Creativity helps businesses thrive in trying times
By Michael W. OReilly
One thing that's become clear to me over the past several months is that the businesses succeeding through these tough times are those that are placing less emphasis on cost-cutting and focusing more on increasing revenue and sales, as well as building and retaining their customer base. Those companies have developed creative ways to keep business coming in:
- A pool builder has expanded his work to pool maintenance and landscaping services.
- Residential builders reinvented themselves to perform home improvements and renovations when new construction stopped.
- Some banks and credit unions are working with borrowers to adjust credit terms to help them through a rough period. (Imagine how loyal those customers will be when the economy picks up.)
So it seems that business is being done, even though it sometimes sounds like the economy has come to a screeching halt. In a recent discussion I had with several CEOs, three of them reported that 2012 will be a record year for their firms, and two of those are in industries hit very hard by the recession. The question is, what does a company need to do or do differently to get or keep the business that's being done?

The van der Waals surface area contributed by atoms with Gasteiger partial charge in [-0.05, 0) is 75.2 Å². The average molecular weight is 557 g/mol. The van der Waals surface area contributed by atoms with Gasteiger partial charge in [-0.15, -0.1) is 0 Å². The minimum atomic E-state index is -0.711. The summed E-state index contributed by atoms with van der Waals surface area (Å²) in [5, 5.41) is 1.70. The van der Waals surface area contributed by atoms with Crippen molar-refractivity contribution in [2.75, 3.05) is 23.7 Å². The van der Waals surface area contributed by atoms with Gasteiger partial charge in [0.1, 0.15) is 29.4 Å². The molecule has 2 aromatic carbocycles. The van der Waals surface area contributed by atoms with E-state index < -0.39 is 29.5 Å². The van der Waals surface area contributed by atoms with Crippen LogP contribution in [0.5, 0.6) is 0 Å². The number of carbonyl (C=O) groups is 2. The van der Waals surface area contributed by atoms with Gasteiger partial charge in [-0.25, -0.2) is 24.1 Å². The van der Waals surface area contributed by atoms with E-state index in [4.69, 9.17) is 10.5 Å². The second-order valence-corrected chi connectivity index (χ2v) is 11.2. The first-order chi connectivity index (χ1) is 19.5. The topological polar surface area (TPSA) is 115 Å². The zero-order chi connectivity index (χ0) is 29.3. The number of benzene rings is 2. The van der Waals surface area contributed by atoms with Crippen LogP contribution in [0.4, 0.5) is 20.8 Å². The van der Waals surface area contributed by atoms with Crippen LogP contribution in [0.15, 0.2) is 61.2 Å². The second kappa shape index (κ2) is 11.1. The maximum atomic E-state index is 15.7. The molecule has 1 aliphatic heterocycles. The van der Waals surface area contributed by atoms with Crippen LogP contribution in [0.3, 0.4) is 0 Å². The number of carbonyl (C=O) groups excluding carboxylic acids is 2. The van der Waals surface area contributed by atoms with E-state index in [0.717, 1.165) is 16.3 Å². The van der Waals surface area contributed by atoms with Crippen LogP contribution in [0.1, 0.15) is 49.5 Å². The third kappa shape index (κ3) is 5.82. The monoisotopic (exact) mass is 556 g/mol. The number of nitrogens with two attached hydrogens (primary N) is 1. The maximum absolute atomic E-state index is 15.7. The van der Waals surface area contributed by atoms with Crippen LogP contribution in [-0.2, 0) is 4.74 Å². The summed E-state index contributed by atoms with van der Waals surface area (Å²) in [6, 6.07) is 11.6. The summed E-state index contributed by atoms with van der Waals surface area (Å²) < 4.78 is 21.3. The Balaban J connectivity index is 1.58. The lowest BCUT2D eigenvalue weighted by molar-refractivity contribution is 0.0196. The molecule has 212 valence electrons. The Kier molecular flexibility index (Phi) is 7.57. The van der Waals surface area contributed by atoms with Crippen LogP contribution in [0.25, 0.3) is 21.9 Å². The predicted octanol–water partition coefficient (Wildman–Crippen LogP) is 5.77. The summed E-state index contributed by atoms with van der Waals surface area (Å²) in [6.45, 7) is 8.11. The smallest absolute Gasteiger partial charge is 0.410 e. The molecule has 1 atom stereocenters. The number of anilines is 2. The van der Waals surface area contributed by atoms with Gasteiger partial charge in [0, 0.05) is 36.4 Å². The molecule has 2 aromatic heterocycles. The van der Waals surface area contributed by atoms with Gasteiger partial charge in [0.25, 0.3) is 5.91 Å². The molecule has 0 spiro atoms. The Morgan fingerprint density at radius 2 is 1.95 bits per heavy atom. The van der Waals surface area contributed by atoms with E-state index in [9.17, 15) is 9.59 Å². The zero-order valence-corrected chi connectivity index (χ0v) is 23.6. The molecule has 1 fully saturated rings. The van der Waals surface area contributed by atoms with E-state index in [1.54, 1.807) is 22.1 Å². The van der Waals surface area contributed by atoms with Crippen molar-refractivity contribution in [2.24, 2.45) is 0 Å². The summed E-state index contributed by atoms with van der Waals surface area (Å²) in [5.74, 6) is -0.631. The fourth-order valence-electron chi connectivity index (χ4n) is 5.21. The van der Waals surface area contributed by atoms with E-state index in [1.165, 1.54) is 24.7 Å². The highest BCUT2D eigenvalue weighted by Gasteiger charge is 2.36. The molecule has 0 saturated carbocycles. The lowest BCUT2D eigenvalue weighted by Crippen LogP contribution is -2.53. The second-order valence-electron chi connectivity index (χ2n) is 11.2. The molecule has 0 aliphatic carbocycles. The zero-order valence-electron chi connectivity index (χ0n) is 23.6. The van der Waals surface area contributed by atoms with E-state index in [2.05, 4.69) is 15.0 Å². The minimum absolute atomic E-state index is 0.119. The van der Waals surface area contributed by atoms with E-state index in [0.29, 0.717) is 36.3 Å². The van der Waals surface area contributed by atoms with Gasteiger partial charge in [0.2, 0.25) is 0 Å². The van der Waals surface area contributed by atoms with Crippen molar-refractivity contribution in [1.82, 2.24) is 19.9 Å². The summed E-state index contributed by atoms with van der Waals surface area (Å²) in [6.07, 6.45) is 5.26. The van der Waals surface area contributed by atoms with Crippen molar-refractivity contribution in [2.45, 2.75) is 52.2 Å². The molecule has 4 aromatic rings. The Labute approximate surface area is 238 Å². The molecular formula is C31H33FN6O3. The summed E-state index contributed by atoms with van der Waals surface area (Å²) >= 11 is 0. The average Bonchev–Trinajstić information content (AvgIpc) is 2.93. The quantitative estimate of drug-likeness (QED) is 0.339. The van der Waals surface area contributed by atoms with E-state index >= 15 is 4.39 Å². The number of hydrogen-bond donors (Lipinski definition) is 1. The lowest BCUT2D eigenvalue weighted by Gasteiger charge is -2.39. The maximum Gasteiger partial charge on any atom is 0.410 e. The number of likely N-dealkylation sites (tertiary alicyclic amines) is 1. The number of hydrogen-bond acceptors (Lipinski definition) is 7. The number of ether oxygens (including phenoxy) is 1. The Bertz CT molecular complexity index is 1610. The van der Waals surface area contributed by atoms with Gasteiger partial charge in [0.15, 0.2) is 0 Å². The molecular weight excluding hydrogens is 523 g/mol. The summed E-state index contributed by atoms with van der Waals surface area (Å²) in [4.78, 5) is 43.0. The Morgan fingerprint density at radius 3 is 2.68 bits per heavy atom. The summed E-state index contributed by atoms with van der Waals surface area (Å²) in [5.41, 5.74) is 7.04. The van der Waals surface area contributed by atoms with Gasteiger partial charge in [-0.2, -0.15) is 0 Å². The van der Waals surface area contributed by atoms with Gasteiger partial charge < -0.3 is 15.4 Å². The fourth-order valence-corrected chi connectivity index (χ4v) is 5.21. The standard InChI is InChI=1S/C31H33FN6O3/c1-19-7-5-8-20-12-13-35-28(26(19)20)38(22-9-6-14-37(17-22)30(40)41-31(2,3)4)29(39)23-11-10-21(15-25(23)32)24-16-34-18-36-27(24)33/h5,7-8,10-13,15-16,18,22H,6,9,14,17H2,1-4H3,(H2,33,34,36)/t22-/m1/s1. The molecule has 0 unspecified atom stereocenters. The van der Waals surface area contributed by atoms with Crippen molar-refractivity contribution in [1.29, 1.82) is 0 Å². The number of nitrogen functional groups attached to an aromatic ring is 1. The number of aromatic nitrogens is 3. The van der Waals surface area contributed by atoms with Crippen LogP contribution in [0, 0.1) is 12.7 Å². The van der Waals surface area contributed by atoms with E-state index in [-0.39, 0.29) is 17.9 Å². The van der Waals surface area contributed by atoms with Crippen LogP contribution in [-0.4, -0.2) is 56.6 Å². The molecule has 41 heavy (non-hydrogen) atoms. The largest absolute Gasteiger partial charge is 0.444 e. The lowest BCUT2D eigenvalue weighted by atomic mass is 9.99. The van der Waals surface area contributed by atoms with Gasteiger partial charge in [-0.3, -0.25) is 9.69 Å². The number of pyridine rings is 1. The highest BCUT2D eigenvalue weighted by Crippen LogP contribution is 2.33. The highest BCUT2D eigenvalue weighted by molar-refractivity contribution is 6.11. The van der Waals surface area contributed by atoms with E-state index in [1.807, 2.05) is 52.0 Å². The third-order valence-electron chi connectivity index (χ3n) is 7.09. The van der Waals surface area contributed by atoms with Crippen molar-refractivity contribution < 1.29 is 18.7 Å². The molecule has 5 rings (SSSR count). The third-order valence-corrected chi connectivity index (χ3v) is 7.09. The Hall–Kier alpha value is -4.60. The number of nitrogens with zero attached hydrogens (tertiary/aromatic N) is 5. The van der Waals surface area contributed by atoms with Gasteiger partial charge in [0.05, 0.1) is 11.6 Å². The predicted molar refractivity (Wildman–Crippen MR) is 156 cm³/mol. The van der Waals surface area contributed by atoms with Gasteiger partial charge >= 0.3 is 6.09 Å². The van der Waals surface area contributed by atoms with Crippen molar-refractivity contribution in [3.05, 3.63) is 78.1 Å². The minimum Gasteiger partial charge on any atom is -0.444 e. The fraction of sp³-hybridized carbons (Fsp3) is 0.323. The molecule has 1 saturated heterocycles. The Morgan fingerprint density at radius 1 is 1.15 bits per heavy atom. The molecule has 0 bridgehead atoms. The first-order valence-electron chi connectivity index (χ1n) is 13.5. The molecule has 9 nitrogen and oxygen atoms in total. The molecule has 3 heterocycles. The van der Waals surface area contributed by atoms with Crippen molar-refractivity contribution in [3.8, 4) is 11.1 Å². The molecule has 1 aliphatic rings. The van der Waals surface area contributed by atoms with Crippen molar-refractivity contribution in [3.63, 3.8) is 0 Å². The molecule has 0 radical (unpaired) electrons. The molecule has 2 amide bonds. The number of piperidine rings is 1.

"_the Tough Get Creative
Creativity is a common thread connecting those who are succeeding. Being creative may not always mean a radical departure from the norm, but successful businesses are doing something different: expanding services, refocusing capabilities on a different service, finding new applications for what they sell, or just plain kicking into a higher gear.
Quality of service and execution are also critical, and like creativity, they are within your power as a business owner or manager to control.
Finally, whether a company succeeds or fails during tough times depends in large part on sound leadership and communication within the firm. For example, do you:
- Create an environment in which creativity flourishes?
- Effectively communicate vision, direction, priorities, and goals?
- Supply the positive thinking to find solutions to what appear to be insurmountable obstacles?
- Direct the focus toward increasing revenue?
- Spur employees on rather than rein them in?
- Communicate urgency rather than despair?
All of those things are in our control, even if the economy, financial markets, and credit availability are not. And they are all essential for success in any times but especially trying times like these.
Michael O'Reilly is a regional director at Paradigm Associates in Westport. Contact him at email@example.com.
Learn more from Michael O'Reilly at CBIA's Dec. 11 program, "Become Your Company's Best Salesperson," from 8 to 10 am at CBIA in Hartford. You'll hear about:
- A six-step process that leads a prospect to a decision to buy
- Surefire strategies that lead to more positive buying decisions
- Proven sales strategies to stay focused on growing your referral opportunities
- Finding the right sales opportunities to build your pipeline.